Follow by Email

Thursday, 4 August 2016

Review: The House by the Sea, Santa Montefiore

Generally, I dislike the terms "beach read" etc but if you were picking a mini library to take away with you on holiday, then this is a book I would recommend.

Flicking between two time points, (1966 Tuscany and 2009 Devon), the story focuses on a young girl, Floriana, and her obsession with La Villa Magdalena - most notably, its beautiful gardens - and Marina, a woman living in Devon who runs a hotel called the Polzanze with her husband and step-son. The Polzanze, on the brink of financial ruin, hires an artist-in-residence to attract more attention to the hotel. After a few excruciatingly cringe worthy interviews, Marina finally finds an artist, a devilishly handsome Argentinian man called Rafa, though after a conversation Rafa has with his mother the reader is shown that not all is at it seems and Rafa has an ulterior motive for being there.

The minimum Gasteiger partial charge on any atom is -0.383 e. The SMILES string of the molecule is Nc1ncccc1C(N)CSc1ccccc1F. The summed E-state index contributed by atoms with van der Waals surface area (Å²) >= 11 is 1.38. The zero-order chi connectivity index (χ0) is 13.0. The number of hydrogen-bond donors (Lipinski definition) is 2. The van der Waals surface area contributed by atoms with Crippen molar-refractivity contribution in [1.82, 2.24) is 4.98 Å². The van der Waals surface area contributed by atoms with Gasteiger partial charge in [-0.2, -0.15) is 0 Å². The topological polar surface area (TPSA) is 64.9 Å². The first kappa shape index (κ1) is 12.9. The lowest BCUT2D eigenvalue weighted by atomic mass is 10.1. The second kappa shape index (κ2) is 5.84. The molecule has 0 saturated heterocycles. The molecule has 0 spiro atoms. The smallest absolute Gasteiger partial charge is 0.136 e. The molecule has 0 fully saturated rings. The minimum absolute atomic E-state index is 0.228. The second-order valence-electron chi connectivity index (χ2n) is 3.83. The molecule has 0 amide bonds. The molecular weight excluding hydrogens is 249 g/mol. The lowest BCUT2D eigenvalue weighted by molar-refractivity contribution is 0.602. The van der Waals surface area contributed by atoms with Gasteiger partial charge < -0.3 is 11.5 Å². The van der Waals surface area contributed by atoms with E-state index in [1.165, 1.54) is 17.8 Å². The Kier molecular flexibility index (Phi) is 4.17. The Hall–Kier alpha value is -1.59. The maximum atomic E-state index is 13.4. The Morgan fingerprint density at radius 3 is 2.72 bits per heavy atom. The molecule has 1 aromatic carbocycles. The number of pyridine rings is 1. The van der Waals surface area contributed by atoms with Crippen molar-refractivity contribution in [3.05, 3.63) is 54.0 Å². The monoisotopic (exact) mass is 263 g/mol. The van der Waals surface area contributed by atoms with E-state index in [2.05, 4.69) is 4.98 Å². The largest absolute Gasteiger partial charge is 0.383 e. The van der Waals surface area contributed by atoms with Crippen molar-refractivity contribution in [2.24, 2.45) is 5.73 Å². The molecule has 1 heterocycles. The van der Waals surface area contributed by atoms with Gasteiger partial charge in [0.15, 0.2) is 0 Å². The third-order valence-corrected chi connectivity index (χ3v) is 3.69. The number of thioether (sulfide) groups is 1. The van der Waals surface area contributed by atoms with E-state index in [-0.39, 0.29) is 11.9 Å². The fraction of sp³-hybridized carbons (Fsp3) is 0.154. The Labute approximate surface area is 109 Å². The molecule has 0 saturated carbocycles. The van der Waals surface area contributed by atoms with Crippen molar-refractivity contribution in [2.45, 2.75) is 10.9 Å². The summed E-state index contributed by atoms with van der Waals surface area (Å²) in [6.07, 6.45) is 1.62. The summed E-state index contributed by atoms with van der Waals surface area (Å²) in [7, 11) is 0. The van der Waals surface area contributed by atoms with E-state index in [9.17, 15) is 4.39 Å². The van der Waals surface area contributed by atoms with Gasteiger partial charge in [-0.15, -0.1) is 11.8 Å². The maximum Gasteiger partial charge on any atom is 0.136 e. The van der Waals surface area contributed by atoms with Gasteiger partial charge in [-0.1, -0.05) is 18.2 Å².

The descriptions of the Polzanze are detailed and intimate, as if Montefiore built it herself in real life. You get Marina's struggles as a childless woman and the love she pours into the hotel as if it is her own flesh and blood. You also feel her pain as she longs to connect with her step children, particularly her step daughter, Clementine, who sees Marina as nothing more than the woman who stole away her father from her mother.

This is wonderful human story with relationships at its heart. The locations in it, while beautifully and lusciously described, are mere devices to tell the stories of different people from all walks of life and classes crossing paths and making their marks on each other. While some of the dialogue seems a bit cheesy at times, you find yourself moving past this in order to discover the surprisingly richly layered story, building up to a big reveal at the end.

Definitely one for the happy-ever-after lovers.

No comments:

Post a Comment